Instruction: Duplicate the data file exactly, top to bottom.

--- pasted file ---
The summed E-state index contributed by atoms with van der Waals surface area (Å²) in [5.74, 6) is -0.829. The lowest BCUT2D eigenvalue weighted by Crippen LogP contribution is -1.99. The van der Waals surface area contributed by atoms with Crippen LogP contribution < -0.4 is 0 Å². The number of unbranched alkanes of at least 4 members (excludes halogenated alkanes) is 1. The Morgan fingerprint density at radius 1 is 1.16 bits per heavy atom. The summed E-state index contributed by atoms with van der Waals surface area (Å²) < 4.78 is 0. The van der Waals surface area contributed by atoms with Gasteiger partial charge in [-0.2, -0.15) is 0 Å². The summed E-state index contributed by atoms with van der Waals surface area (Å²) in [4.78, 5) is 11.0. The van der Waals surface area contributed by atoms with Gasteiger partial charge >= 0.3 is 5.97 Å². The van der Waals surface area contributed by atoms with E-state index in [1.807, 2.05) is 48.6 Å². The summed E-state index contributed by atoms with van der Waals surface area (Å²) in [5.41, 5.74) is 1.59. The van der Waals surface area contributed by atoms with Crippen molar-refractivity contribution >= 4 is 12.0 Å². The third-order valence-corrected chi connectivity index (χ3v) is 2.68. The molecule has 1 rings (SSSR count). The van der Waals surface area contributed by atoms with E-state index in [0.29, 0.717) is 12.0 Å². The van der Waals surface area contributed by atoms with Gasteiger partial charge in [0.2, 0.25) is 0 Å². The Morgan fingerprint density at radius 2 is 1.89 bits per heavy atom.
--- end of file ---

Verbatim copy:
The summed E-state index contributed by atoms with van der Waals surface area (Å²) in [5.74, 6) is -0.829. The lowest BCUT2D eigenvalue weighted by Crippen LogP contribution is -1.99. The van der Waals surface area contributed by atoms with Crippen LogP contribution < -0.4 is 0 Å². The number of unbranched alkanes of at least 4 members (excludes halogenated alkanes) is 1. The Morgan fingerprint density at radius 1 is 1.16 bits per heavy atom. The summed E-state index contributed by atoms with van der Waals surface area (Å²) < 4.78 is 0. The van der Waals surface area contributed by atoms with Gasteiger partial charge in [-0.2, -0.15) is 0 Å². The summed E-state index contributed by atoms with van der Waals surface area (Å²) in [4.78, 5) is 11.0. The van der Waals surface area contributed by atoms with Gasteiger partial charge >= 0.3 is 5.97 Å². The van der Waals surface area contributed by atoms with E-state index in [1.807, 2.05) is 48.6 Å². The summed E-state index contributed by atoms with van der Waals surface area (Å²) in [5.41, 5.74) is 1.59. The van der Waals surface area contributed by atoms with Crippen molar-refractivity contribution >= 4 is 12.0 Å². The third-order valence-corrected chi connectivity index (χ3v) is 2.68. The molecule has 1 rings (SSSR count). The van der Waals surface area contributed by atoms with E-state index in [0.29, 0.717) is 12.0 Å². The van der Waals surface area contributed by atoms with Gasteiger partial charge in [0.2, 0.25) is 0 Å². The Morgan fingerprint density at radius 2 is 1.89 bits per heavy atom.